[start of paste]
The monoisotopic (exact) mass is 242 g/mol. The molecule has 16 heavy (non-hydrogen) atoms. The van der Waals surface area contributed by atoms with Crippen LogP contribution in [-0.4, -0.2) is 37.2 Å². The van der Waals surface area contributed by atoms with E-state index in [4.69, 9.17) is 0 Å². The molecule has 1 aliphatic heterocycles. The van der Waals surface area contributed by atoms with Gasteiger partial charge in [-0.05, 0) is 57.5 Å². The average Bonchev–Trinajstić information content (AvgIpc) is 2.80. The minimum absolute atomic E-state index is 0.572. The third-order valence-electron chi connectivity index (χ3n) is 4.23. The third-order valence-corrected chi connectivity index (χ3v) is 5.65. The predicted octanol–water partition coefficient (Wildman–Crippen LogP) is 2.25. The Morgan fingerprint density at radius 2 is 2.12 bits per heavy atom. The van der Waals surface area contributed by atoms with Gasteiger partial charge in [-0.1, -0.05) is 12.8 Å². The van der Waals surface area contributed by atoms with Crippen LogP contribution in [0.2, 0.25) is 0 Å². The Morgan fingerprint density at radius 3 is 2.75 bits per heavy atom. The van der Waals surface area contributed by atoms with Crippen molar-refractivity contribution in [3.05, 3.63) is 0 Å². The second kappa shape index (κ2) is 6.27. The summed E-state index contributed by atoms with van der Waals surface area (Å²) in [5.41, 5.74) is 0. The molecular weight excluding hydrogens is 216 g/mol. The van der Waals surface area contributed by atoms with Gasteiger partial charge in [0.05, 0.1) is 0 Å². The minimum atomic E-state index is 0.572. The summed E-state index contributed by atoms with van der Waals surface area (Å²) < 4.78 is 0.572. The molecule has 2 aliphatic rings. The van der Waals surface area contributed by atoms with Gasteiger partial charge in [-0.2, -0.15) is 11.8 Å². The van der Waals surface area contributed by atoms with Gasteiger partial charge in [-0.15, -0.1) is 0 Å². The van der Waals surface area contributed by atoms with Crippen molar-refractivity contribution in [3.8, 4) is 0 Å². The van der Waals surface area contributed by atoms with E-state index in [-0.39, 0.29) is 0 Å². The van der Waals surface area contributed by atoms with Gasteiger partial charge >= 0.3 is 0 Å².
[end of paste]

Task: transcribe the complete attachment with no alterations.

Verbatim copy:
The monoisotopic (exact) mass is 242 g/mol. The molecule has 16 heavy (non-hydrogen) atoms. The van der Waals surface area contributed by atoms with Crippen LogP contribution in [-0.4, -0.2) is 37.2 Å². The van der Waals surface area contributed by atoms with E-state index in [4.69, 9.17) is 0 Å². The molecule has 1 aliphatic heterocycles. The van der Waals surface area contributed by atoms with Gasteiger partial charge in [-0.05, 0) is 57.5 Å². The average Bonchev–Trinajstić information content (AvgIpc) is 2.80. The minimum absolute atomic E-state index is 0.572. The third-order valence-electron chi connectivity index (χ3n) is 4.23. The third-order valence-corrected chi connectivity index (χ3v) is 5.65. The predicted octanol–water partition coefficient (Wildman–Crippen LogP) is 2.25. The Morgan fingerprint density at radius 2 is 2.12 bits per heavy atom. The van der Waals surface area contributed by atoms with Gasteiger partial charge in [-0.1, -0.05) is 12.8 Å². The van der Waals surface area contributed by atoms with Crippen LogP contribution in [0.2, 0.25) is 0 Å². The Morgan fingerprint density at radius 3 is 2.75 bits per heavy atom. The van der Waals surface area contributed by atoms with Crippen molar-refractivity contribution in [3.05, 3.63) is 0 Å². The second kappa shape index (κ2) is 6.27. The summed E-state index contributed by atoms with van der Waals surface area (Å²) in [5.41, 5.74) is 0. The molecular weight excluding hydrogens is 216 g/mol. The van der Waals surface area contributed by atoms with Gasteiger partial charge in [0.05, 0.1) is 0 Å². The minimum atomic E-state index is 0.572. The summed E-state index contributed by atoms with van der Waals surface area (Å²) < 4.78 is 0.572. The molecule has 2 aliphatic rings. The van der Waals surface area contributed by atoms with Gasteiger partial charge in [-0.2, -0.15) is 11.8 Å². The van der Waals surface area contributed by atoms with Gasteiger partial charge in [-0.15, -0.1) is 0 Å². The van der Waals surface area contributed by atoms with Crippen molar-refractivity contribution in [3.8, 4) is 0 Å². The van der Waals surface area contributed by atoms with E-state index in [-0.39, 0.29) is 0 Å². The van der Waals surface area contributed by atoms with Gasteiger partial charge >= 0.3 is 0 Å².